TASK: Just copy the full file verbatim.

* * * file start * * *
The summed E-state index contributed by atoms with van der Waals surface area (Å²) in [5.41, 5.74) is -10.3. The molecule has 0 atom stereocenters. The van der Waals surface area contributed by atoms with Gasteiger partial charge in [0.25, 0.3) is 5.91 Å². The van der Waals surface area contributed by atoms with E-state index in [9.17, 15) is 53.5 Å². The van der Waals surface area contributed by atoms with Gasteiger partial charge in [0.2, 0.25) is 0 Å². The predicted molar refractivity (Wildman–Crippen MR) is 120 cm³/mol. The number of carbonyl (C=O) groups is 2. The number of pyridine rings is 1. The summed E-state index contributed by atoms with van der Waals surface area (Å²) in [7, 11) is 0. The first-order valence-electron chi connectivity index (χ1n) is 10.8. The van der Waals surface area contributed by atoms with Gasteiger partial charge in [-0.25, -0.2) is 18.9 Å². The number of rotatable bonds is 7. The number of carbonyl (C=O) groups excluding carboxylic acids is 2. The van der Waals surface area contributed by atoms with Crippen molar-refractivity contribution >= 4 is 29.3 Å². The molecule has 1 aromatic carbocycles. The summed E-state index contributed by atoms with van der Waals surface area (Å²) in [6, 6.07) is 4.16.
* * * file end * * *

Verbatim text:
The summed E-state index contributed by atoms with van der Waals surface area (Å²) in [5.41, 5.74) is -10.3. The molecule has 0 atom stereocenters. The van der Waals surface area contributed by atoms with Gasteiger partial charge in [0.25, 0.3) is 5.91 Å². The van der Waals surface area contributed by atoms with E-state index in [9.17, 15) is 53.5 Å². The van der Waals surface area contributed by atoms with Gasteiger partial charge in [0.2, 0.25) is 0 Å². The predicted molar refractivity (Wildman–Crippen MR) is 120 cm³/mol. The number of carbonyl (C=O) groups is 2. The number of pyridine rings is 1. The summed E-state index contributed by atoms with van der Waals surface area (Å²) in [7, 11) is 0. The first-order valence-electron chi connectivity index (χ1n) is 10.8. The van der Waals surface area contributed by atoms with Gasteiger partial charge in [-0.25, -0.2) is 18.9 Å². The number of rotatable bonds is 7. The number of carbonyl (C=O) groups excluding carboxylic acids is 2. The van der Waals surface area contributed by atoms with Crippen molar-refractivity contribution >= 4 is 29.3 Å². The molecule has 1 aromatic carbocycles. The summed E-state index contributed by atoms with van der Waals surface area (Å²) in [6, 6.07) is 4.16.